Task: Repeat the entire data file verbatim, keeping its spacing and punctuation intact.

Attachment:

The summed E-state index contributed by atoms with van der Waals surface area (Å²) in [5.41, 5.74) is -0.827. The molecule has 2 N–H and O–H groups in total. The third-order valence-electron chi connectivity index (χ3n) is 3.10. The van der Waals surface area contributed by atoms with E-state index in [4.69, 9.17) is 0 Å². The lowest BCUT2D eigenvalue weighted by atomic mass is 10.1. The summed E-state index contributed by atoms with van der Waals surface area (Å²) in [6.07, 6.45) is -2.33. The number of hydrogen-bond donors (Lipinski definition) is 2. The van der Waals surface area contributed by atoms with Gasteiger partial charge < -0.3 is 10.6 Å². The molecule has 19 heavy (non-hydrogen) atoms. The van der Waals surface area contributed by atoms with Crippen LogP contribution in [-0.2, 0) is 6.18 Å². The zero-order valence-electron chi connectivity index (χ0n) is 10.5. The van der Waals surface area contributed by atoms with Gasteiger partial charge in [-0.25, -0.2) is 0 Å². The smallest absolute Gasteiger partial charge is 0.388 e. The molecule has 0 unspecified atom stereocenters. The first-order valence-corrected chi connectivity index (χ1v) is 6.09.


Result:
The summed E-state index contributed by atoms with van der Waals surface area (Å²) in [5.41, 5.74) is -0.827. The molecule has 2 N–H and O–H groups in total. The third-order valence-electron chi connectivity index (χ3n) is 3.10. The van der Waals surface area contributed by atoms with E-state index in [4.69, 9.17) is 0 Å². The lowest BCUT2D eigenvalue weighted by atomic mass is 10.1. The summed E-state index contributed by atoms with van der Waals surface area (Å²) in [6.07, 6.45) is -2.33. The number of hydrogen-bond donors (Lipinski definition) is 2. The van der Waals surface area contributed by atoms with Gasteiger partial charge < -0.3 is 10.6 Å². The molecule has 19 heavy (non-hydrogen) atoms. The van der Waals surface area contributed by atoms with Crippen LogP contribution in [-0.2, 0) is 6.18 Å². The zero-order valence-electron chi connectivity index (χ0n) is 10.5. The van der Waals surface area contributed by atoms with Gasteiger partial charge in [-0.25, -0.2) is 0 Å². The smallest absolute Gasteiger partial charge is 0.388 e. The molecule has 0 unspecified atom stereocenters. The first-order valence-corrected chi connectivity index (χ1v) is 6.09.